Hackers may have compromised the networks of data aggregators that compile information on businesses and individuals.
What is more troubling is speculation that the confidential information could have been sold online.
At the center of the controversy is a website called ssndob.ms (SSNDOB). It sells Social Security numbers, birth records, credit cards, and background reports.
Hackers, perhaps connected to the UGNazi group, in March used the site to get confidential information on Beyonce, Kanye West, First Lady Michelle Obama, and CIA Director John Brennan.
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As a result, Equifax, Experian and Trans Union confirmed their systems were breached apparently by tricks.
Looking at the circumstances for seven months, KrebsOnSecurity examined the SSNDOB database and alleged they are running a "small but very potent botnet."
The SSNDOB operators had “infiltrated” at least five infected systems at U.S. consumer and business aggregators, according to the Krebs report.
Among those impacted are: LexisNexis, a database of legal and public record information; Dun & Bradstreet (News - Alert); and a business that does background checks, formerly called Kroll Background America and now part of HireRight.
In the summer, SSNDOB “was compromised by multiple attackers, its own database plundered,” Krebs adds.
“All three victim companies said they are working with federal authorities and third-party forensics firms in the early stages of determining how far the breaches extend, and whether indeed any sensitive information was accessed and exfiltrated from their networks,” Krebs reported. The FBI confirmed it is investigating the case.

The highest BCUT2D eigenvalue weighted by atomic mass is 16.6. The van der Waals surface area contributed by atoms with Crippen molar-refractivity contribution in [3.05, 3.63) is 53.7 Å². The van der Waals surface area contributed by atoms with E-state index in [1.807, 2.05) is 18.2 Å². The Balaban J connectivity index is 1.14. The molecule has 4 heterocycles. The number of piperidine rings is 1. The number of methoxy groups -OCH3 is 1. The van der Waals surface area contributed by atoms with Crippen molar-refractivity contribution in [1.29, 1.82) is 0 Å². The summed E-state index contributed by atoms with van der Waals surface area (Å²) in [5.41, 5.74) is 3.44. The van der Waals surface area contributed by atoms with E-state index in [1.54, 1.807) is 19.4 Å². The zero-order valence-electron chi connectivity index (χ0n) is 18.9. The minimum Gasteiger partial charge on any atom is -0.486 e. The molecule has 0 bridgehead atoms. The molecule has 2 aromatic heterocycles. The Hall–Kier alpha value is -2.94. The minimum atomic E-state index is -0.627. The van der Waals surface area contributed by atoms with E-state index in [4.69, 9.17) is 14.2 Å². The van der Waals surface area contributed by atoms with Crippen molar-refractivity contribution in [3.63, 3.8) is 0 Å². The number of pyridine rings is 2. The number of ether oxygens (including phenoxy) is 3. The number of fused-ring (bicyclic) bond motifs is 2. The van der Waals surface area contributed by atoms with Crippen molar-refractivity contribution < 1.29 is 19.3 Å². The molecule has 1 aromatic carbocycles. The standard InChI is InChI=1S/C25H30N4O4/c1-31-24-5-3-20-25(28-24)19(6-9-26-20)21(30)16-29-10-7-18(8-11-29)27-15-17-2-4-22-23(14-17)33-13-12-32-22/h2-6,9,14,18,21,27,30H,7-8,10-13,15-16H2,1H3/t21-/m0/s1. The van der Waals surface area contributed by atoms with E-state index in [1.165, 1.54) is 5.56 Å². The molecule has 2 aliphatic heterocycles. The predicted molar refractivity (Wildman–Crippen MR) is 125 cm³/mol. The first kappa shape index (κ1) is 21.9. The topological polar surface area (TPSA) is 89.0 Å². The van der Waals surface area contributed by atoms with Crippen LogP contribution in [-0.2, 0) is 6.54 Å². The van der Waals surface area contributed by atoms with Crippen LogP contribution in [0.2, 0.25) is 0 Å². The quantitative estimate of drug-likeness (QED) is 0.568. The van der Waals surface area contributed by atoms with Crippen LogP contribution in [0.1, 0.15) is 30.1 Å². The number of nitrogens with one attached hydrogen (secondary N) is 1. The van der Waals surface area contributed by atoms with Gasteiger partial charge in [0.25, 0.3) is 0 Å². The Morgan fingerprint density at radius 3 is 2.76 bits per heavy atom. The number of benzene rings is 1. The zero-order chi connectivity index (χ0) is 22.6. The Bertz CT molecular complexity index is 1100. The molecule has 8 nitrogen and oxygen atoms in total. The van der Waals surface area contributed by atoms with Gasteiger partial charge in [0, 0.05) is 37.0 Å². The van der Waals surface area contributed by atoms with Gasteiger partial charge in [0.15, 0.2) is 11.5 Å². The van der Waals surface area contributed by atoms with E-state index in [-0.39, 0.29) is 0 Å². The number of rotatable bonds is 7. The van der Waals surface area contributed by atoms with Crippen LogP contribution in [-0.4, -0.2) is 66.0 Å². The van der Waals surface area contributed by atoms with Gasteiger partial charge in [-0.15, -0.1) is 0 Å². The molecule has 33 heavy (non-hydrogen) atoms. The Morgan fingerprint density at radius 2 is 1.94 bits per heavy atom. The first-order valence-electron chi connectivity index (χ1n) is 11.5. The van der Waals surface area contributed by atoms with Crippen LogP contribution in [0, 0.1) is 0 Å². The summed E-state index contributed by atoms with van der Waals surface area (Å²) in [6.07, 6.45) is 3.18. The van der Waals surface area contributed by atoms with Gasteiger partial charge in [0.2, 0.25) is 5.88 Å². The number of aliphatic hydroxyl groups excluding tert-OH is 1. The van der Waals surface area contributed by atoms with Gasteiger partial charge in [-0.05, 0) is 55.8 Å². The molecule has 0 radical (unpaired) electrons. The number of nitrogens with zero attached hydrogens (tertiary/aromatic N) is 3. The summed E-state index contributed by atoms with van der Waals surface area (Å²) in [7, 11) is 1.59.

The incident raises some troubling questions.
“The entire identity theft and fraud industry can't be blamed on data aggregators. But the security breaches identified by Krebs and in the past suggest that there is a real danger in collecting all of this personal information in one place. It's a very attractive target to bad guys,” warns a recent report from The Washington Post.
The problem is widespread. Over 12 million Americans experienced identity theft, according to a 2012 survey, Cisco (News - Alert) said in a recent blog post.
The blog post reminds consumers that in fact they don’t control personally identifiable information (PII). It is controlled by federal, state, and local government agencies, employers, medical providers, and financial service providers, according to the blog post. For businesses, FBI Director Robert Mueller claimed businesses have either been hacked and or will be hacked.
In addition, payment card and bank account details are in demand among criminals. ATMs, gas pumps, and POS/PED systems are just some of the likely locations for theft of PII, the blog post said. In addition, businesses even are selling PII in legal transactions. It does not help that many consumers use the same password for different online accounts.
Here are some tips from the Cisco blog post. Look for new and suspicious credit lines on credit reports at least once year. Use a credit lock. Ask for profile deletion from online aggregators. Use a password manager. And try not to provide PII to third parties.
Edited by Alisen Downey